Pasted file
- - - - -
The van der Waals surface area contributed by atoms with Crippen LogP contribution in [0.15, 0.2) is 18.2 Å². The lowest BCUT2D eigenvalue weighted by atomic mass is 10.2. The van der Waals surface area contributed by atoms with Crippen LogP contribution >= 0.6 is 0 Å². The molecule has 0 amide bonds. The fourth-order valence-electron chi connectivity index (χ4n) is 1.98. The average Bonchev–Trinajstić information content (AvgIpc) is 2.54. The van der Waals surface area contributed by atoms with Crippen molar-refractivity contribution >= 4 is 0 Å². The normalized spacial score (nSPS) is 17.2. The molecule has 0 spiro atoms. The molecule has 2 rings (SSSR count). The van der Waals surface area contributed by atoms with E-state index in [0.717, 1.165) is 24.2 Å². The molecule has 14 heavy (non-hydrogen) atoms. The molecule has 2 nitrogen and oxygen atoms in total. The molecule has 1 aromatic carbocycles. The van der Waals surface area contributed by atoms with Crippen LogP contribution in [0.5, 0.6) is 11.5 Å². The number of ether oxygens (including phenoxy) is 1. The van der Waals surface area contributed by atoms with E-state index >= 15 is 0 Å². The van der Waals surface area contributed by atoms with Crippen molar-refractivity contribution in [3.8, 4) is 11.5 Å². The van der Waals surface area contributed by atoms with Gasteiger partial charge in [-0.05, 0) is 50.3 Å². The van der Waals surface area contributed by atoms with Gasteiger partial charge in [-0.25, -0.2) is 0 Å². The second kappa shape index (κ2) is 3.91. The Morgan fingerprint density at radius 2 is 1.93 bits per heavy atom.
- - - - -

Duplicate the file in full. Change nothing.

The van der Waals surface area contributed by atoms with Crippen LogP contribution in [0.15, 0.2) is 18.2 Å². The lowest BCUT2D eigenvalue weighted by atomic mass is 10.2. The van der Waals surface area contributed by atoms with Crippen LogP contribution >= 0.6 is 0 Å². The molecule has 0 amide bonds. The fourth-order valence-electron chi connectivity index (χ4n) is 1.98. The average Bonchev–Trinajstić information content (AvgIpc) is 2.54. The van der Waals surface area contributed by atoms with Crippen molar-refractivity contribution >= 4 is 0 Å². The normalized spacial score (nSPS) is 17.2. The molecule has 0 spiro atoms. The molecule has 2 rings (SSSR count). The van der Waals surface area contributed by atoms with E-state index in [0.717, 1.165) is 24.2 Å². The molecule has 14 heavy (non-hydrogen) atoms. The molecule has 2 nitrogen and oxygen atoms in total. The molecule has 1 aromatic carbocycles. The van der Waals surface area contributed by atoms with Crippen LogP contribution in [0.5, 0.6) is 11.5 Å². The number of ether oxygens (including phenoxy) is 1. The van der Waals surface area contributed by atoms with E-state index >= 15 is 0 Å². The van der Waals surface area contributed by atoms with Crippen molar-refractivity contribution in [3.8, 4) is 11.5 Å². The van der Waals surface area contributed by atoms with Gasteiger partial charge in [-0.05, 0) is 50.3 Å². The van der Waals surface area contributed by atoms with Gasteiger partial charge in [-0.25, -0.2) is 0 Å². The second kappa shape index (κ2) is 3.91. The Morgan fingerprint density at radius 2 is 1.93 bits per heavy atom.